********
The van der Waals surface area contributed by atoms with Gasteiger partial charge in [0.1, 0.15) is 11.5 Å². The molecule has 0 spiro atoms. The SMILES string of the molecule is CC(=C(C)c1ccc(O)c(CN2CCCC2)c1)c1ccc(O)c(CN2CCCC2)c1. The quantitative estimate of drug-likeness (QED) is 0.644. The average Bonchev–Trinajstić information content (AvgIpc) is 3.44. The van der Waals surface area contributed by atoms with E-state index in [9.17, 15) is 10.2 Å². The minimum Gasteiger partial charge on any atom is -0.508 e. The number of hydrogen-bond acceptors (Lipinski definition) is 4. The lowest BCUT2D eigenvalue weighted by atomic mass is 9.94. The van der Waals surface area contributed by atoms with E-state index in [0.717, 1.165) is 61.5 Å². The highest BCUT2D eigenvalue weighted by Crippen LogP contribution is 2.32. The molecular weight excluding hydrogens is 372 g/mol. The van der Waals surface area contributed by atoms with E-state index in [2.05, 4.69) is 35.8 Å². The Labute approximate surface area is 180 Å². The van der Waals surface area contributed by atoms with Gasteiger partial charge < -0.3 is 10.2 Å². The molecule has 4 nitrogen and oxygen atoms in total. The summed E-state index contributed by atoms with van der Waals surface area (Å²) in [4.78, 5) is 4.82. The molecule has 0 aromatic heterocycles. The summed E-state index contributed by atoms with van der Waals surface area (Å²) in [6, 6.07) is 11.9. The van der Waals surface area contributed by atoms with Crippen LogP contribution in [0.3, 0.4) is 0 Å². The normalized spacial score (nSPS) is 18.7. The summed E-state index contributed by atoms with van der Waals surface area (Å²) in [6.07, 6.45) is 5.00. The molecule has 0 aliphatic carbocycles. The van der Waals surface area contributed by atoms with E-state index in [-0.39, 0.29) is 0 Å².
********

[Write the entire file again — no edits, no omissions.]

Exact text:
The van der Waals surface area contributed by atoms with Gasteiger partial charge in [0.1, 0.15) is 11.5 Å². The molecule has 0 spiro atoms. The SMILES string of the molecule is CC(=C(C)c1ccc(O)c(CN2CCCC2)c1)c1ccc(O)c(CN2CCCC2)c1. The quantitative estimate of drug-likeness (QED) is 0.644. The average Bonchev–Trinajstić information content (AvgIpc) is 3.44. The van der Waals surface area contributed by atoms with E-state index in [9.17, 15) is 10.2 Å². The minimum Gasteiger partial charge on any atom is -0.508 e. The number of hydrogen-bond acceptors (Lipinski definition) is 4. The lowest BCUT2D eigenvalue weighted by atomic mass is 9.94. The van der Waals surface area contributed by atoms with E-state index in [0.717, 1.165) is 61.5 Å². The highest BCUT2D eigenvalue weighted by Crippen LogP contribution is 2.32. The molecular weight excluding hydrogens is 372 g/mol. The van der Waals surface area contributed by atoms with E-state index in [2.05, 4.69) is 35.8 Å². The Labute approximate surface area is 180 Å². The van der Waals surface area contributed by atoms with Gasteiger partial charge < -0.3 is 10.2 Å². The molecule has 4 nitrogen and oxygen atoms in total. The summed E-state index contributed by atoms with van der Waals surface area (Å²) in [4.78, 5) is 4.82. The molecule has 0 aromatic heterocycles. The summed E-state index contributed by atoms with van der Waals surface area (Å²) in [6, 6.07) is 11.9. The van der Waals surface area contributed by atoms with Crippen LogP contribution in [0.3, 0.4) is 0 Å². The normalized spacial score (nSPS) is 18.7. The summed E-state index contributed by atoms with van der Waals surface area (Å²) in [6.07, 6.45) is 5.00. The molecule has 0 aliphatic carbocycles. The van der Waals surface area contributed by atoms with E-state index in [-0.39, 0.29) is 0 Å².